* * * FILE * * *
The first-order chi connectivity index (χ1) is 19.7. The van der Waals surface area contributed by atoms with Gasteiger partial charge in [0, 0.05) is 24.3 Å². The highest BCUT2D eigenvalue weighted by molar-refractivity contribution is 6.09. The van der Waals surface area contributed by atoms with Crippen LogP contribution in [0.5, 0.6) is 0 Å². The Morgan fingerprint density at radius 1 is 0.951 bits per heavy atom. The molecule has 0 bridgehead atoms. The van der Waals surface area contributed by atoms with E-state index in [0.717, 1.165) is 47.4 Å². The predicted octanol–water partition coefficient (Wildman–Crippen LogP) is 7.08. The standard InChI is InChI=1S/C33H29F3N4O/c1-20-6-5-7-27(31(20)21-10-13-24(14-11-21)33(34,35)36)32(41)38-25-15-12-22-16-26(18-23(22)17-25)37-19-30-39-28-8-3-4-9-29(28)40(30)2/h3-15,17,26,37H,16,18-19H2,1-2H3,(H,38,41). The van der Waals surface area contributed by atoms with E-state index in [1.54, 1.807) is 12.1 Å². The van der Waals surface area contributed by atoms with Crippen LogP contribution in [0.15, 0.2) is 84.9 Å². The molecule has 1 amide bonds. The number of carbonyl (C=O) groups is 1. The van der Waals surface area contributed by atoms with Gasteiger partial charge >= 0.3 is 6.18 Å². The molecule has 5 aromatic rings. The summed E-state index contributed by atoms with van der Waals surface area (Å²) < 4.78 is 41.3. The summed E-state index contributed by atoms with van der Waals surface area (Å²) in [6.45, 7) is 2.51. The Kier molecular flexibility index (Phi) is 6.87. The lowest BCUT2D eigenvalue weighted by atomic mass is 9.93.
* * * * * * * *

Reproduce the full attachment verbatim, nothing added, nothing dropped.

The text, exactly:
The first-order chi connectivity index (χ1) is 19.7. The van der Waals surface area contributed by atoms with Gasteiger partial charge in [0, 0.05) is 24.3 Å². The highest BCUT2D eigenvalue weighted by molar-refractivity contribution is 6.09. The van der Waals surface area contributed by atoms with Crippen LogP contribution in [0.5, 0.6) is 0 Å². The Morgan fingerprint density at radius 1 is 0.951 bits per heavy atom. The molecule has 0 bridgehead atoms. The van der Waals surface area contributed by atoms with E-state index in [0.717, 1.165) is 47.4 Å². The predicted octanol–water partition coefficient (Wildman–Crippen LogP) is 7.08. The standard InChI is InChI=1S/C33H29F3N4O/c1-20-6-5-7-27(31(20)21-10-13-24(14-11-21)33(34,35)36)32(41)38-25-15-12-22-16-26(18-23(22)17-25)37-19-30-39-28-8-3-4-9-29(28)40(30)2/h3-15,17,26,37H,16,18-19H2,1-2H3,(H,38,41). The van der Waals surface area contributed by atoms with E-state index in [1.54, 1.807) is 12.1 Å². The van der Waals surface area contributed by atoms with Crippen LogP contribution in [0.15, 0.2) is 84.9 Å². The molecule has 1 amide bonds. The number of carbonyl (C=O) groups is 1. The van der Waals surface area contributed by atoms with Gasteiger partial charge >= 0.3 is 6.18 Å². The molecule has 5 aromatic rings. The summed E-state index contributed by atoms with van der Waals surface area (Å²) < 4.78 is 41.3. The summed E-state index contributed by atoms with van der Waals surface area (Å²) in [6.45, 7) is 2.51. The Kier molecular flexibility index (Phi) is 6.87. The lowest BCUT2D eigenvalue weighted by atomic mass is 9.93.